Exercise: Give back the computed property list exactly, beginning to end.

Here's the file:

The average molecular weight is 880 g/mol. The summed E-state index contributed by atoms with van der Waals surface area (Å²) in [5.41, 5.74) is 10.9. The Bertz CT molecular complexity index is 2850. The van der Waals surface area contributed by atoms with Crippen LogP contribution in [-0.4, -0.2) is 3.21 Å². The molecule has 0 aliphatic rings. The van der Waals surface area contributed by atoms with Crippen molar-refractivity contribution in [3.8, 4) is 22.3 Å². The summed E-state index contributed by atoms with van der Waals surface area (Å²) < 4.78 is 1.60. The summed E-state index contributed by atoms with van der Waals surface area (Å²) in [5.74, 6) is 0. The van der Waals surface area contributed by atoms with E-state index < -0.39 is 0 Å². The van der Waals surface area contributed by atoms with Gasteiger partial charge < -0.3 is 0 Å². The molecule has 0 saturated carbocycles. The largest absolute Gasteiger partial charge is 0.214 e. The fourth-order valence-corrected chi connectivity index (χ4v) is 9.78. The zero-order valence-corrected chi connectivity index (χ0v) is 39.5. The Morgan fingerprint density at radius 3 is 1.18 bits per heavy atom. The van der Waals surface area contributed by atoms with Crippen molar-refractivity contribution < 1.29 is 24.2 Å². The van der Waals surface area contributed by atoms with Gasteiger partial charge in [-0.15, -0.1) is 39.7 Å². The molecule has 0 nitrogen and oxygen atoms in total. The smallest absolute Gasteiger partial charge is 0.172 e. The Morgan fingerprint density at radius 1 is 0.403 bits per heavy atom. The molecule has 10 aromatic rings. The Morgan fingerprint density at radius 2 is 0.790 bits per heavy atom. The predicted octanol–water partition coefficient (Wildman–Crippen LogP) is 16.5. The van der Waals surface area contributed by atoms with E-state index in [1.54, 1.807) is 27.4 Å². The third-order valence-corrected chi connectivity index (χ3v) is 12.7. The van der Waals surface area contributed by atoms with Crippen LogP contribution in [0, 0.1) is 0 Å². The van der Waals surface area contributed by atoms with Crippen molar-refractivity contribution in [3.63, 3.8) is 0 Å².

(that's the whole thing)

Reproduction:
The average molecular weight is 880 g/mol. The summed E-state index contributed by atoms with van der Waals surface area (Å²) in [5.41, 5.74) is 10.9. The Bertz CT molecular complexity index is 2850. The van der Waals surface area contributed by atoms with Crippen LogP contribution in [-0.4, -0.2) is 3.21 Å². The molecule has 0 aliphatic rings. The van der Waals surface area contributed by atoms with Crippen molar-refractivity contribution in [3.8, 4) is 22.3 Å². The summed E-state index contributed by atoms with van der Waals surface area (Å²) < 4.78 is 1.60. The summed E-state index contributed by atoms with van der Waals surface area (Å²) in [5.74, 6) is 0. The van der Waals surface area contributed by atoms with E-state index < -0.39 is 0 Å². The van der Waals surface area contributed by atoms with Gasteiger partial charge < -0.3 is 0 Å². The molecule has 0 saturated carbocycles. The largest absolute Gasteiger partial charge is 0.214 e. The fourth-order valence-corrected chi connectivity index (χ4v) is 9.78. The zero-order valence-corrected chi connectivity index (χ0v) is 39.5. The Morgan fingerprint density at radius 3 is 1.18 bits per heavy atom. The van der Waals surface area contributed by atoms with Crippen molar-refractivity contribution < 1.29 is 24.2 Å². The van der Waals surface area contributed by atoms with Gasteiger partial charge in [-0.15, -0.1) is 39.7 Å². The molecule has 0 nitrogen and oxygen atoms in total. The smallest absolute Gasteiger partial charge is 0.172 e. The Morgan fingerprint density at radius 1 is 0.403 bits per heavy atom. The molecule has 10 aromatic rings. The Morgan fingerprint density at radius 2 is 0.790 bits per heavy atom. The predicted octanol–water partition coefficient (Wildman–Crippen LogP) is 16.5. The van der Waals surface area contributed by atoms with E-state index in [1.54, 1.807) is 27.4 Å². The third-order valence-corrected chi connectivity index (χ3v) is 12.7. The van der Waals surface area contributed by atoms with Crippen LogP contribution in [0, 0.1) is 0 Å². The van der Waals surface area contributed by atoms with Crippen molar-refractivity contribution in [3.63, 3.8) is 0 Å².